Beach Boys’ frontman Mike Love addresses one on his latest solo album “12 Sides of Summer.” to George Harrison
Among original material, revamped band classics and covers, listeners will find a poignant reimagining of The Beatles’ “Here Comes the Sun,” written by Love’s late friend, George Harrison. (Source SF Examiner)
“There was something very special about singing ‘Here Comes the Sun’ — a song that was so meaningful to me and millions of other people — on the album,” says Love, who plans to perform the track in tribute to Harrison with The Beach Boys in Saratoga on Sunday. “Doing it with the traditional harmonies that we’re known for was a beautiful and mystical experience.”
Love’s friendship with Harrison, dating back to the 1960s, was strengthened after The Beach Boys singer (and songwriter of classics “I Get Around,” “Help Me, Rhonda,” “Dance, Dance, Dance,” “California Girls” and “Wouldn’t It Be Nice”) traveled with The Beatles to Rishikesh, India in 1968 to study under Maharishi Mahesh Yogi, the guru known for developing Transcendental Meditation.
Over the two months they spent in India, the musicians attended lectures, played music and celebrated each other’s birthdays: Harrison’s on Feb. 25 and Love’s on March 15.
“He was such a cool person,” Love says. “People would say, ‘Sgt. Pepper’s Lonely Hearts Club Band’ was the best album,’ and George would say, ‘No, it’s just another album.’ He was so down to earth and yet so into spirituality.”
Along with sharing an astrological sign and an interest in metaphysical teachings, Love with The Beach Boys and Harrison with The Beatles remain part of a small, elite group of artists to have achieved 12 Top 10 hits within five years.
While some, including Paul McCartney, may have regarded the bands as rivals, Love saw them like a “mutual admiration society.” And Love was the one who convinced McCartney at the breakfast table in India to “talk about all the girls around Russia” in the song that eventually became “Back in the U.S.S.R.”
In a track called “Pisces Brothers” on his 2017 double album “Unleash the Love,” Love shared his feelings about that time and place and Harrison, in particular. He often pairs the tune with “Here Comes the Sun” on the current Beach Boys tour, as a reminder that there’s light and warmth even after the “long, cold, lonely winter” of Harrison’s loss.
“When he passed away, I felt very melancholy about that,” Love says. “But he was a great guy, a great soul, who left us some great music. He was always looking at things in the positive. It’s winter, it’s cold, there’s still ice and snow around, but here comes the sun. That’s the way I approach a negative and try to find a silver lining in the cumulonimbus cloud.”
At the time of its original release, Harrison was treated with bemusement by the Illinois locals, who had never before seen a young man sporting the kind of hairstyle or clothing he preferred. He was introduced as the “Elvis Presley of England” and used the occasion of his visit to give the first on-air interview by a Beatle in America, having hitchhiked to radio station WFRX with Louise, a fresh copy of the group’s new single “She Loves You” in hand (a DJ at the station had played “From Me to You” that June, the first in America to spin a Beatles disc). George also went on a shopping spree, buying records and a Rickenbacker guitar, and even met with the guitarist of a popular local band to learn some new riffs.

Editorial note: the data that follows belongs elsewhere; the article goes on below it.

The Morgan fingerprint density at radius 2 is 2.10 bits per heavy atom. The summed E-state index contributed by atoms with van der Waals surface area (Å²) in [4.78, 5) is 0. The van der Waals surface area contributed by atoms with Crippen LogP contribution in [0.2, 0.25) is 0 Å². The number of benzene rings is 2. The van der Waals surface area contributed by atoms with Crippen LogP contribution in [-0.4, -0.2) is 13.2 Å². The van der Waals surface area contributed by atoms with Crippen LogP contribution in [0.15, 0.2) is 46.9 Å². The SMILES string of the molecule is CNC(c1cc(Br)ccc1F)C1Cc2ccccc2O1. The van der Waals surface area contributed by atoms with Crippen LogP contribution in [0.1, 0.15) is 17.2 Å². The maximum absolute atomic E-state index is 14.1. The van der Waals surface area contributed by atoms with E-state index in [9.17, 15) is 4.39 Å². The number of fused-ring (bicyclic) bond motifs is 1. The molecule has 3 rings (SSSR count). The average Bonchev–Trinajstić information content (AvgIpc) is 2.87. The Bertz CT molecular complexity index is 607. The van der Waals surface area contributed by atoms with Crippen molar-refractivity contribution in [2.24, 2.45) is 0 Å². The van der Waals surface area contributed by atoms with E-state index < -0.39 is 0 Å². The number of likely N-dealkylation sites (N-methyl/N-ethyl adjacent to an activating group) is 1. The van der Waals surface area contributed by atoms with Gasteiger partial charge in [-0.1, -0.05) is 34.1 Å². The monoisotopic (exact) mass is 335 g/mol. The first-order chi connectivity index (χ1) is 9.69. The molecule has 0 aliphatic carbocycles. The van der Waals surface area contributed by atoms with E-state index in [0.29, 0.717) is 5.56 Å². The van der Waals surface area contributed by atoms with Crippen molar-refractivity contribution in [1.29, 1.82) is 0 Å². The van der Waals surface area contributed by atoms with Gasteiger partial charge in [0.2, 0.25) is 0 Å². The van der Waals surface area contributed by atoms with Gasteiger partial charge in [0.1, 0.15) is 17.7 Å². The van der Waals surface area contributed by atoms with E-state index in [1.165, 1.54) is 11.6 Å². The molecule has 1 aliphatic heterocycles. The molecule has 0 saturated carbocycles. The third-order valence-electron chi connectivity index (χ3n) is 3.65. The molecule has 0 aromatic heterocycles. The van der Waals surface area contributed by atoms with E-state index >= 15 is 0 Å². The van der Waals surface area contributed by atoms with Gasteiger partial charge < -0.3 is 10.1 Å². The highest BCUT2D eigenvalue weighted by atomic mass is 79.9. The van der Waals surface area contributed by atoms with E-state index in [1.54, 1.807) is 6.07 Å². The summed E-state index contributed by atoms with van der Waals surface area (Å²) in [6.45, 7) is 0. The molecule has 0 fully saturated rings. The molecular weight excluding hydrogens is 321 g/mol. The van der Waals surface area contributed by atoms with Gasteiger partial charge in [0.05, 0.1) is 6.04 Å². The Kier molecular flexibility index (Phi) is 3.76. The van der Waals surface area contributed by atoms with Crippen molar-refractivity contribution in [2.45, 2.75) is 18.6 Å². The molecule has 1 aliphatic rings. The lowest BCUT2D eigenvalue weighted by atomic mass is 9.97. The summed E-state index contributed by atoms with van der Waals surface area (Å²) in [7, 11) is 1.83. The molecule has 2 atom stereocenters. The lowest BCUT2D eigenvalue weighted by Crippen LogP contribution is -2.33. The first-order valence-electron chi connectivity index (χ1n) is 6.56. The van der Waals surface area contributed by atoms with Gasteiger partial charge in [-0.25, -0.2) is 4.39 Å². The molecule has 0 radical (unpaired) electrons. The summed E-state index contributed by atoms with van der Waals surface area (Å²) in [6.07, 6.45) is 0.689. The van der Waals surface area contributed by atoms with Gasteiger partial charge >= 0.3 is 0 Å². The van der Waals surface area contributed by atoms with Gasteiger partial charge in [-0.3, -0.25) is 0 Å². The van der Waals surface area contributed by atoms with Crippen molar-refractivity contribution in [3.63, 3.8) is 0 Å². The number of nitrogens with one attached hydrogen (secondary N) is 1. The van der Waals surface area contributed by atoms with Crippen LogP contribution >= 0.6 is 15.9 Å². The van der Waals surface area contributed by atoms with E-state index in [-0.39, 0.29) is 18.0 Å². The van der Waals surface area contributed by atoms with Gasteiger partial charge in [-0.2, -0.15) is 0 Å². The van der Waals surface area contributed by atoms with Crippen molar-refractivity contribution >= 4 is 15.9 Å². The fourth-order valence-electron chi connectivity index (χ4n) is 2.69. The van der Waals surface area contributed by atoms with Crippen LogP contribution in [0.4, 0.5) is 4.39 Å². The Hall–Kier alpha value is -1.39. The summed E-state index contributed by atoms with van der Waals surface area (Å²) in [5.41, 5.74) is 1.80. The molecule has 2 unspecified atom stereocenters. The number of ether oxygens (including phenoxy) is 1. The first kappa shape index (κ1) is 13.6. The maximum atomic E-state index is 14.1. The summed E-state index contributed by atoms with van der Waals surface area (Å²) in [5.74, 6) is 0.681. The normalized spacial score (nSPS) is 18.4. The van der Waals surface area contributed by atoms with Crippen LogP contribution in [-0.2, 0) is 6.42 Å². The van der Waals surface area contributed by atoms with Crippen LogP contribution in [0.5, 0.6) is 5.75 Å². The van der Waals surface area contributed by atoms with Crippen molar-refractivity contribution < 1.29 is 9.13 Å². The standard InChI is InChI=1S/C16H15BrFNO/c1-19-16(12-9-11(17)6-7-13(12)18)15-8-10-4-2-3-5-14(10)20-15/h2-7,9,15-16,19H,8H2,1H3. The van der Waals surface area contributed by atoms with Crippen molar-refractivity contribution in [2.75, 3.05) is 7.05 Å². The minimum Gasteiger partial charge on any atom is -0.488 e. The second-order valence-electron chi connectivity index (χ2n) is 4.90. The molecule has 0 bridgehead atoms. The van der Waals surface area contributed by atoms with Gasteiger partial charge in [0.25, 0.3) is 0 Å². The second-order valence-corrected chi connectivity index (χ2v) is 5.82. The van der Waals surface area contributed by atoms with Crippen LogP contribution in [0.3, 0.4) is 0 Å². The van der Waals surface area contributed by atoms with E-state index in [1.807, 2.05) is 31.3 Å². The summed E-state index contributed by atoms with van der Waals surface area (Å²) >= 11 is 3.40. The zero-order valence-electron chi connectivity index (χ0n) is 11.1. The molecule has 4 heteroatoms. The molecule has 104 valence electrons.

George Harrison, was living up to his reputation by visiting his sister, Louise Harrison Caldwell, in Benton, Ill. At that time the other three Beatles were vacationing in Europe, Paul and Ringo in Greece, and John and his wife, Cynthia, in France
Not surprisingly, Harrison’s southern Illinois connection is often overlooked by biographers and filmmakers, most recently by Martin Scorcese, whose three-hour tribute to Harrison, Living in the Material World (2011), fails to link Harrison’s 1963 visit to the Garden of the Gods in Illinois’ Shawnee National Forest to his lifelong quest for spiritual enlightenment, or his love of roots music to the country musicians who took him under their wings in Little Egypt. Nevertheless, rock ’n’ roll pilgrims from all over the globe show up frequently in Franklin County and southern Illinois, following the footsteps of a quiet legend, looking for a Beatle named George.(illinoistimes)
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George Harrison’s sister, Louise (“Lou”), lived in the Benton “Beatle House” for only a couple of years. In 1963 she was married to a Scottish mining engineer, Robert Caldwell, who was something of a mechanical genius.
I’d been to America before, being the experienced Beatle that I was. I went to New York and St Louis in 1963, to look around, and to the countryside in Illinois, where my sister was living at the time. I went to record stores. I bought Booker T and the MGs’ first album, Green Onions, and I bought some Bobby Bland, all kind of things.
When the Harrisons arrived in Benton in September, George and Louise hitchhiked to WFRX with a copy of She Loves You, which had been released the previous month in the United Kingdom. The single was also played by the station.
Ringo Starr originally planned to join Harrison on the US trip, but eventually decided to go to Greece instead.
While in Benton, George Harrison performed with a local group, The Four Vests, at the VFW (Veterans of Foreign Wars) Hall in Eldorado, IL. The guest spot was arranged by Louise. The Four Vests played their normal set during the first half of the show, then returned to the stage and introduced Harrison as “the Elvis of England”.
Harrison wore a dark suit and white shirt with no tie. They performed songs including Roll Over Beethoven, Johnny B Goode, Matchbox and Your Cheatin’ Heart.